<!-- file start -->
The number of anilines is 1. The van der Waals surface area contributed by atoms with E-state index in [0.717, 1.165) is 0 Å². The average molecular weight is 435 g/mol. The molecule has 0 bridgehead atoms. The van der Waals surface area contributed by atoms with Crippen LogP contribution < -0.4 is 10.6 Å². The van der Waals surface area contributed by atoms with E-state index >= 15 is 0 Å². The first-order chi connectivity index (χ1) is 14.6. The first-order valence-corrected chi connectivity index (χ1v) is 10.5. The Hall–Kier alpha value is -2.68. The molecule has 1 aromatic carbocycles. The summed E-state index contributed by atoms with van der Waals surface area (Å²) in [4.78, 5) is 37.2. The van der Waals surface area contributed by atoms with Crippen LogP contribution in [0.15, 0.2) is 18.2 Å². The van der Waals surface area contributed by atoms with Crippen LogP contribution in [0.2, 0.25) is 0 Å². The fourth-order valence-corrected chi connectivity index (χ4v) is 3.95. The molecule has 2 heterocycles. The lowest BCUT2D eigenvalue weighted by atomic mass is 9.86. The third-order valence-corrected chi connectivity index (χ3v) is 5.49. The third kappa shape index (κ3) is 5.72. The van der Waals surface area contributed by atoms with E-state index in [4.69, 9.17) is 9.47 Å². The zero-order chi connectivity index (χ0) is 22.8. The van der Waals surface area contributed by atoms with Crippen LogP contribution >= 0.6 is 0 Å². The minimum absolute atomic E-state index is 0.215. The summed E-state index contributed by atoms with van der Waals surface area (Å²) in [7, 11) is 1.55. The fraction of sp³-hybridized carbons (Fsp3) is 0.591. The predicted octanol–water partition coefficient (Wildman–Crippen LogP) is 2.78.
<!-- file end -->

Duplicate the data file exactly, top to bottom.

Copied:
The number of anilines is 1. The van der Waals surface area contributed by atoms with E-state index in [0.717, 1.165) is 0 Å². The average molecular weight is 435 g/mol. The molecule has 0 bridgehead atoms. The van der Waals surface area contributed by atoms with Crippen LogP contribution < -0.4 is 10.6 Å². The van der Waals surface area contributed by atoms with E-state index >= 15 is 0 Å². The first-order chi connectivity index (χ1) is 14.6. The first-order valence-corrected chi connectivity index (χ1v) is 10.5. The Hall–Kier alpha value is -2.68. The molecule has 1 aromatic carbocycles. The summed E-state index contributed by atoms with van der Waals surface area (Å²) in [4.78, 5) is 37.2. The van der Waals surface area contributed by atoms with Crippen LogP contribution in [0.15, 0.2) is 18.2 Å². The van der Waals surface area contributed by atoms with Crippen LogP contribution in [0.2, 0.25) is 0 Å². The fourth-order valence-corrected chi connectivity index (χ4v) is 3.95. The molecule has 2 heterocycles. The lowest BCUT2D eigenvalue weighted by atomic mass is 9.86. The third-order valence-corrected chi connectivity index (χ3v) is 5.49. The third kappa shape index (κ3) is 5.72. The van der Waals surface area contributed by atoms with E-state index in [4.69, 9.17) is 9.47 Å². The zero-order chi connectivity index (χ0) is 22.8. The van der Waals surface area contributed by atoms with Crippen LogP contribution >= 0.6 is 0 Å². The minimum absolute atomic E-state index is 0.215. The summed E-state index contributed by atoms with van der Waals surface area (Å²) in [7, 11) is 1.55. The fraction of sp³-hybridized carbons (Fsp3) is 0.591. The predicted octanol–water partition coefficient (Wildman–Crippen LogP) is 2.78.